keywords = "Ebola, focus group, grounded theory, health care workers, interviews, motivations, outbreak control, qualitative, West Africa",
author = "Alexandra Greenberg and Michlig, {Georgia J.} and Elizabeth Larson and Ilona Varallyay and Karen Chang and Blessing Enobun and Ellen Schenk and Benjamin Whong and Pamela Surkan and Kennedy, {Caitlin E} and Harvey, {Steven A}",
year = "2018",
month = "4",
day = "1",
doi = "10.1177/1049732318771306",
language = "English (US)",
journal = "Qualitative Health Research",
issn = "1049-7323",
publisher = "SAGE Publications Inc.",

}

TY - JOUR

T1 - “I Knew I Could Make a Difference”

T2 - Motivations and Barriers to Engagement in Fighting the West African Ebola Outbreak Among U.S.-Based Health Professionals

AU - Greenberg, Alexandra

AU - Michlig, Georgia J.

AU - Larson, Elizabeth

AU - Varallyay, Ilona

AU - Chang, Karen

AU - Enobun, Blessing

AU - Schenk, Ellen

AU - Whong, Benjamin

AU - Surkan, Pamela

AU - Kennedy, Caitlin E

AU - Harvey, Steven A

PY - 2018/4/1

Y1 - 2018/4/1

N2 - The 2014 West African Ebola outbreak was unprecedented in scale and required significant international assistance. Many U.S.-based health professionals traveled to West Africa to participate in the response, whereas others considered participation, but ultimately decided against it. This study explores motivators, facilitators, and barriers to international health care worker mobilization. We conducted 24 semistructured in-depth interviews and one focus group discussion with clinical and nonclinical responders and nonresponders. Responders reported feeling duty-bound to help, confidence in their training, and prior experience in humanitarian response. Media coverage was perceived to create environments of stigma and misinformation. Supportive workplaces and clear leave of absence policies facilitated engagement, whereas unsupportive workplaces posed barriers. Although nonresponders were included in the study, the dynamics of nonresponse were less clear and warrant further exploration. Understanding how to support health professionals in responding to outbreak situations may improve mobilization in future public health crises.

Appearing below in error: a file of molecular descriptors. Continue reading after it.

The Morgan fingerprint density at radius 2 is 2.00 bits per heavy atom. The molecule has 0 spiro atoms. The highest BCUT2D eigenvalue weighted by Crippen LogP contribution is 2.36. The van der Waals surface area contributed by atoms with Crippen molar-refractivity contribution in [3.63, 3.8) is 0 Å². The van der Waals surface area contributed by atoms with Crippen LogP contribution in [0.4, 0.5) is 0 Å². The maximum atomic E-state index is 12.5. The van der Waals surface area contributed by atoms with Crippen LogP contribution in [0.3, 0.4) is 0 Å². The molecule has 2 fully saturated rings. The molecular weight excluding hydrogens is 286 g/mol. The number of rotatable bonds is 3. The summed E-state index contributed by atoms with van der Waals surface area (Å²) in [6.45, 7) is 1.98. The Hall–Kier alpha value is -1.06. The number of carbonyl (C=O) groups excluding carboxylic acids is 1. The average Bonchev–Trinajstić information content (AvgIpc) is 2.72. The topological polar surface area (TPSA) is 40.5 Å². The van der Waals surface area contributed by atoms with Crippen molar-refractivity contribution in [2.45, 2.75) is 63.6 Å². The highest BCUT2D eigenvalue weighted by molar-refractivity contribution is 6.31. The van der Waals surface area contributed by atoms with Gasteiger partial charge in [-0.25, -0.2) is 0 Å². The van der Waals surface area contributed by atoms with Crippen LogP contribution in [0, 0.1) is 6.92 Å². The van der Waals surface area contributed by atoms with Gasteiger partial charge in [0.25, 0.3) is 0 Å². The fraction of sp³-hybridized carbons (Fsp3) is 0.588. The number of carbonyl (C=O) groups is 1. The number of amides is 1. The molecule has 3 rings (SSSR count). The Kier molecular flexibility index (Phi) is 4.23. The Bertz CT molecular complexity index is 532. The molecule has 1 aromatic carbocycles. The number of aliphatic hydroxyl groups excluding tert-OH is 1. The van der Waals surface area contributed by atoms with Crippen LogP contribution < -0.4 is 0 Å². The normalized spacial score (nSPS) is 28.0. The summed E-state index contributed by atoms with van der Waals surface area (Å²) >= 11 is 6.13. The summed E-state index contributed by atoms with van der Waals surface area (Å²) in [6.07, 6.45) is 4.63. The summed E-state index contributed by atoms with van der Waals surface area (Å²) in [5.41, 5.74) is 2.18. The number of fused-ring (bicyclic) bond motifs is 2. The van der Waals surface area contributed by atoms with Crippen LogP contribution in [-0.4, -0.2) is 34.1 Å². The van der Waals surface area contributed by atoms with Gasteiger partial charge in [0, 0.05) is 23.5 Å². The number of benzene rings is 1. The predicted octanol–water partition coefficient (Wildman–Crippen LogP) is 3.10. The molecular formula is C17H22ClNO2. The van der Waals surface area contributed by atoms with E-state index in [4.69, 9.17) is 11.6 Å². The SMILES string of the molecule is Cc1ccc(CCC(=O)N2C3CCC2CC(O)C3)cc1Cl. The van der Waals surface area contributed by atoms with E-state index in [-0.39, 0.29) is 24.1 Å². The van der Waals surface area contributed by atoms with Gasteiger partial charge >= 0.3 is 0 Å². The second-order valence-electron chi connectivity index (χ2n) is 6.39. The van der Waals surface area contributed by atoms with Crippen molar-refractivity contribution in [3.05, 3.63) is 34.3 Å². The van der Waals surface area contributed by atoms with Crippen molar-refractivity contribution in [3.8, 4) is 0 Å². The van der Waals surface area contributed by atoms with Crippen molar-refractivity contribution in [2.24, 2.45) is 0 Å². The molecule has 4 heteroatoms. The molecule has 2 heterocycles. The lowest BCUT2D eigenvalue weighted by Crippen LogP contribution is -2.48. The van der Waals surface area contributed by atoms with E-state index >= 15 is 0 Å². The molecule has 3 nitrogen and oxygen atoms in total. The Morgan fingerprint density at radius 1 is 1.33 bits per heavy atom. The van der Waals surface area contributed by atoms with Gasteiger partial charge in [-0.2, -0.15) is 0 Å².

AB - The 2014 West African Ebola outbreak was unprecedented in scale and required significant international assistance. Many U.S.-based health professionals traveled to West Africa to participate in the response, whereas others considered participation, but ultimately decided against it. This study explores motivators, facilitators, and barriers to international health care worker mobilization. We conducted 24 semistructured in-depth interviews and one focus group discussion with clinical and nonclinical responders and nonresponders. Responders reported feeling duty-bound to help, confidence in their training, and prior experience in humanitarian response. Media coverage was perceived to create environments of stigma and misinformation. Supportive workplaces and clear leave of absence policies facilitated engagement, whereas unsupportive workplaces posed barriers. Although nonresponders were included in the study, the dynamics of nonresponse were less clear and warrant further exploration. Understanding how to support health professionals in responding to outbreak situations may improve mobilization in future public health crises.

KW - Ebola

KW - focus group

KW - grounded theory

KW - health care workers

KW - interviews

KW - motivations

KW - outbreak control

KW - qualitative

KW - West Africa

UR - http://www.scopus.com/inward/record.url?scp=85046829667&partnerID=8YFLogxK

UR - http://www.scopus.com/inward/citedby.url?scp=85046829667&partnerID=8YFLogxK

U2 - 10.1177/1049732318771306

DO - 10.1177/1049732318771306

M3 - Article

JO - Qualitative Health Research

JF - Qualitative Health Research

SN - 1049-7323

ER -